Alert....The Warm Weather is Already Causing Rattlesnake Bites
Snakes are found throughout the world and snake bites are extremely common. Typically the most common and dangerous in the U.S. are the rattlesnakes which can cause severe tissue problems and sometimes death.
The weather is warming up and rattlesnakes are waking up and creeping around so beware. In San Bernardino Count, the rattlers of San Gorgonio Pass emerge from hibernation; authorities are dealing with frequent medical emergencies when the venomous snakes and people fail to keep away from one another.
The California Poison Control Center records about 800 bites each year statewide, with one to two deaths, according to Dept. of Fish and Game.
Locally, San Bernardino & Riverside County, CA, bite victims are treated with medical care with anti-venom serum in the emergency room at Loma Linda University Medical Center, where Dr. Sean Bush, an Envenomation specialist, has worked since 1992. Dr. Bush is also kindly nicknamed “The Snake Doctor”. Dr. Bush is also a regular on “The Animal Planet”.
A snake bite can cause nerve and tissue damage and blood-clotting problems. Bush treats dozens of Inland residents each year from spring to fall, from the time the snakes awaken from their winter hibernation until they return underground for another winter.
The National Centers for Disease Control and Prevention warns that in warm weather rattlesnakes are also active at night, when they hunt and eat rodents, other reptiles, and insects.
The Loma Linda emergency room doctor's advice "To avoid snakebites, leave snakes alone," Bush advises on the Loma Linda Hospital website. "Don't handle or try to kill a rattlesnake. That's how many people get bitten."
Fangs can still inject venom even after a snake is believed to be dead, Bush says. Snakes that were presumed to be dead have killed people. If you see a snake in the wild, maintain a distance of at least six feet.
Six species of rattlesnakes slither in and around Inland Southern California. The most common rattlesnake in western San Bernardino and Riverside counties, including San Gorgonio Pass, is the Southern Pacific rattlesnake. Other area rattlesnakes are the Red Diamond, Western Diamondback, Sidewinder, Southwestern Speckled and the Mojave Green. The Mojave rattlesnake is known as the deadliest in the United States: Its venom can paralyze and kill.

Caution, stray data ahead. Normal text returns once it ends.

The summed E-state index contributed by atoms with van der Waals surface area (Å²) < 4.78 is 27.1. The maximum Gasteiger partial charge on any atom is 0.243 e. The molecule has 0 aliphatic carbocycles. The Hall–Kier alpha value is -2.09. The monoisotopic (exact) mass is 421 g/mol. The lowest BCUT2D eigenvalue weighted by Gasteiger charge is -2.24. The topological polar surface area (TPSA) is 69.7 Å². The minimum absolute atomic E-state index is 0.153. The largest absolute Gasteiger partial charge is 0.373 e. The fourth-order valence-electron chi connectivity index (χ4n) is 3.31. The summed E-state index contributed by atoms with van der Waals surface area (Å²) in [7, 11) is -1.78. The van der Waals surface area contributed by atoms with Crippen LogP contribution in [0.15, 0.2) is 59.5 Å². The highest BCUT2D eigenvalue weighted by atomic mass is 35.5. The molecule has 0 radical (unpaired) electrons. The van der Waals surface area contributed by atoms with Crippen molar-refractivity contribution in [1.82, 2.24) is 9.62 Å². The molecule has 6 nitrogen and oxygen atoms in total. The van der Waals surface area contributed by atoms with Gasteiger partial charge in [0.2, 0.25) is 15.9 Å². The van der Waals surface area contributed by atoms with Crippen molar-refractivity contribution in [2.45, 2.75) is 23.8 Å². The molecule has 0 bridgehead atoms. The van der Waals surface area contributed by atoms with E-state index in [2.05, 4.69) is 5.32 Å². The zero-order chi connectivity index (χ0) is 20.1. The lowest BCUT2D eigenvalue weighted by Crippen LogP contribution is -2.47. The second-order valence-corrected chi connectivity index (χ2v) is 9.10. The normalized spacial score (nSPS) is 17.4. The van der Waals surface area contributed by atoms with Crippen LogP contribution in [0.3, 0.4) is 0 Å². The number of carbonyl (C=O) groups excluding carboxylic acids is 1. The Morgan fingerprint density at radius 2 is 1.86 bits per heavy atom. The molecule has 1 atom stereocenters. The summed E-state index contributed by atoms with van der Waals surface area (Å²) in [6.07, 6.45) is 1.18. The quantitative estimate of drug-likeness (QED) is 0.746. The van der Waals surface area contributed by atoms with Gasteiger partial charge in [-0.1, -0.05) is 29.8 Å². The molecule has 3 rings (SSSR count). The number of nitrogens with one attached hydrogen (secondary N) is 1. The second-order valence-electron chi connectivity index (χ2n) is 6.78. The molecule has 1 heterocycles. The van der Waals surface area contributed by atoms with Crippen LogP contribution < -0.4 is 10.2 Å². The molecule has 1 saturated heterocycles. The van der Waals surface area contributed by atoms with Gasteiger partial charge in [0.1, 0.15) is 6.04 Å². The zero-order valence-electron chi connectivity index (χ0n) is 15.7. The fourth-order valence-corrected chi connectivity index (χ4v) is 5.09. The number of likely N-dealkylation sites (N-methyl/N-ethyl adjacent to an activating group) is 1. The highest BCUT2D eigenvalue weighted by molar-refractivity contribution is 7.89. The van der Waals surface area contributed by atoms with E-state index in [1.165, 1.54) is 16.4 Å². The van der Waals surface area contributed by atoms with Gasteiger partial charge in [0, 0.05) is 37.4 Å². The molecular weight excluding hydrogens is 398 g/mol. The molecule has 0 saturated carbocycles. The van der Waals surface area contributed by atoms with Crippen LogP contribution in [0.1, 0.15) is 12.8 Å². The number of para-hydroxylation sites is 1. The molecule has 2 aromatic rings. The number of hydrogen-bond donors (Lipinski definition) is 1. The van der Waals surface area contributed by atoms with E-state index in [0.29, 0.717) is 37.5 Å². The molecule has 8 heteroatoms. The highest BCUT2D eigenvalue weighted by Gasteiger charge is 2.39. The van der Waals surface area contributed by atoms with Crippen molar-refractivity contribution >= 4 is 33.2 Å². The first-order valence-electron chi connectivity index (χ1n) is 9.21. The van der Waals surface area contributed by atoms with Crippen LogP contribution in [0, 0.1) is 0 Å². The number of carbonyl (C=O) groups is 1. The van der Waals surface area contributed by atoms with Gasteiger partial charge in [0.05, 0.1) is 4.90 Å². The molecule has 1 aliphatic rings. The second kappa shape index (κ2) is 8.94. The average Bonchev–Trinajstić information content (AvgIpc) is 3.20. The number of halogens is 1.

**Snakes are one of the scariest animals on earth and they truly are dangerous, killing over 100,000 people worldwide each year. This is many more people than die from all other animal attacks combined. "Look but don't touch," Bush advises. "Snakes are amazing creatures that deserve our respect."
Places to Look: Authorities advise to stay vigilant if you don’t want to be bitten? Rattlesnakes don't always rattle a warning. Don't wear shorts and sandals when hiking or walking in snake territory. Rattlesnakes linger in tall grass, near woodpiles, around rocks, under garden shrubs, against a house foundation. They like to find a cool, shady place in the summer heat. Keep your eyes and ears open when gardening in your yard also. Make sure to check out your garages, porches, under shady cool bushes or trees and keep vents closed from outside or covered with heavy mesh.
Winter rains and melting snow is a clue we will have a snake boom this summer. Animal control officers consider rattlesnake incidents to be priority, public-safety calls. They use snake tongs and long sticks with loops to remove a snake. Don’t touch a rattlesnake, and keep a safe distance if you come across one in your travels.
If you find a rattlesnake, call 9-1-1 and they will dispatch an Animal Control Officer to remove the snake safely.
**I came across this snake a few days ago while hiking in the hills of Yucaipa, CA. Though it is not a rattlesnake, its bite will do severe tissue damage. this snake is called a Rosy Boa and was really big though I did not get a good picture of the entire snake.
***If you do get bitten, don't attempt first-aid or tourniquets but keep the bitten area below the heart, remove all rings and watches that might constrict swelling, and get to a hospital emergency room quickly. “Stay Calm” and call 9-1-1 ASAP.
Watch the video of Dr. Bush who is kindly nicknamed “the snake doctor”.
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